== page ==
House-building in London has “slowed down considerably”, according to a report published today by RICS, the Royal Institution of Chartered Surveyors, who blame a lack of skilled workers, a shortage of available building sites, and market uncertainties caused by the EU referendum.
In its quarterly report on the state of the house-building business, RICS found that in the first three months of 2016, only 20per cent more of those working in the sector reported a rise in activity rather than a fall. During the last quarter of 2015, that figure was 44 per cent.
And for all the promises of an accelerated programme of house-building from the Tory Government and Conservative Mayor of London to deal with the housing crisis, RICS says, that the “…easing in the private housing sector has not been offset by any increase in the construction of public housing, with growth in this sector remaining broadly unchanged from the previous quarter”.
A lack of enough skilled workers is proving a drag on development. “Labour shortages remain significantly above their long-term average and it remains the most significant impediment to growth in the region and more people reporting a shortage of blue collar workers in London than any other region in the UK,” RICS said today.
Simon Rubinsohn, RICS’s chief economist, said, “On the surface, it might seem surprising that we are witnessing a slowdown in the construction sector just a few months after hearing the Chancellor’s ‘We Are The Builders’ speech, given the Government’s significant commitment to this sector.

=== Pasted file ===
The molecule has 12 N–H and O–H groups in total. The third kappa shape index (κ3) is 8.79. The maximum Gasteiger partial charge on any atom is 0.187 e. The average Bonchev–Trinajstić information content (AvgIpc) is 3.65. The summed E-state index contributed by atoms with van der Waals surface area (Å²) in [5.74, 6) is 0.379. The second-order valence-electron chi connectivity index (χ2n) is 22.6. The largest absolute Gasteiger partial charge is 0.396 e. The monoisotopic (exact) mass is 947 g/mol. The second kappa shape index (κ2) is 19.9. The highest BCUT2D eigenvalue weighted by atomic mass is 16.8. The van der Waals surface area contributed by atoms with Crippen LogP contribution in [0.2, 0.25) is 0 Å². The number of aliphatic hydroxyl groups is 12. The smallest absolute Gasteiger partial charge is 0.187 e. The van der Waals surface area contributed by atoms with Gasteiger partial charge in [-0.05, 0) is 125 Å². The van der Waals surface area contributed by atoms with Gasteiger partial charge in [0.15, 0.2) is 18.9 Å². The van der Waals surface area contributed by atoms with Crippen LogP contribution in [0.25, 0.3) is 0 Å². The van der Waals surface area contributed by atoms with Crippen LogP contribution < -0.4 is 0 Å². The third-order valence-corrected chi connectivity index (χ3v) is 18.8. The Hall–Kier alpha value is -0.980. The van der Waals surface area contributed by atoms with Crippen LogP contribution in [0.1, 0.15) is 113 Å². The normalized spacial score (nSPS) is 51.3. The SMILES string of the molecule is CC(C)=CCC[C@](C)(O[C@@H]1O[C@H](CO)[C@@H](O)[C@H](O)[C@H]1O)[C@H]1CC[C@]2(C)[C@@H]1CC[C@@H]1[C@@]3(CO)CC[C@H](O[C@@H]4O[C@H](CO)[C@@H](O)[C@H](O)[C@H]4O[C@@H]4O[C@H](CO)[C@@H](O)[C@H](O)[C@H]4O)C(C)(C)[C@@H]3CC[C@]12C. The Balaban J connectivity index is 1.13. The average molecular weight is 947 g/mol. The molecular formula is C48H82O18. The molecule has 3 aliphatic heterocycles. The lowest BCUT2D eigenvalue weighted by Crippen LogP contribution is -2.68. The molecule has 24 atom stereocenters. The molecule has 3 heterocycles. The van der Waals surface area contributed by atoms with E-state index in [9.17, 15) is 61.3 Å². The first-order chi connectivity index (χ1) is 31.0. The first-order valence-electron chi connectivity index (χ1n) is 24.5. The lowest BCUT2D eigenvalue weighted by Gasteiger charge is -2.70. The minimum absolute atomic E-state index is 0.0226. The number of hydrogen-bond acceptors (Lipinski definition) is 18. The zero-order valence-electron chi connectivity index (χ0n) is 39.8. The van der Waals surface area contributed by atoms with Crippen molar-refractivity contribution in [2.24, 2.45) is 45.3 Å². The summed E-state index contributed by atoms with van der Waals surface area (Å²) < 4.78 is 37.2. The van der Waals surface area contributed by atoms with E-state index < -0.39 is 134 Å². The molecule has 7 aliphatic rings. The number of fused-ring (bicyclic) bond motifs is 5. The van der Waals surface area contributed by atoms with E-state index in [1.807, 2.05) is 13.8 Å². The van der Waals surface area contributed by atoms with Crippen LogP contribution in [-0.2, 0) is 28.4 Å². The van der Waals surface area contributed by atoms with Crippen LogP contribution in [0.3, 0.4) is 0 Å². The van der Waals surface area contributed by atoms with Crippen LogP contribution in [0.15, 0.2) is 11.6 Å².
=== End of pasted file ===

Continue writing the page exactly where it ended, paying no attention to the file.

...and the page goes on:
“One might well ask why growth in private housing workloads is softening at a time when policy is firmly focused on the creation of new starter homes. We have long-held the view that starter homes cannot be the only solution. There is an issue around the availability of land on which new houses can be built, and we would like to see more being done to free up private brownfield sites.
“Our survey tells us that planning delays are one of the biggest barriers to growth in the construction sector. We have recommended that councils work together to create a team of emergency planners who can parachute into boroughs that are experiencing significant delays, therefore reducing a major growth barrier.
“That said, we cannot discount the climate of uncertainty caused by the forthcoming EU referendum. We know that a range of sectors have been affected by these issues as investors look to delay any decisions until a final outcome has been determined, and construction is no exception.”
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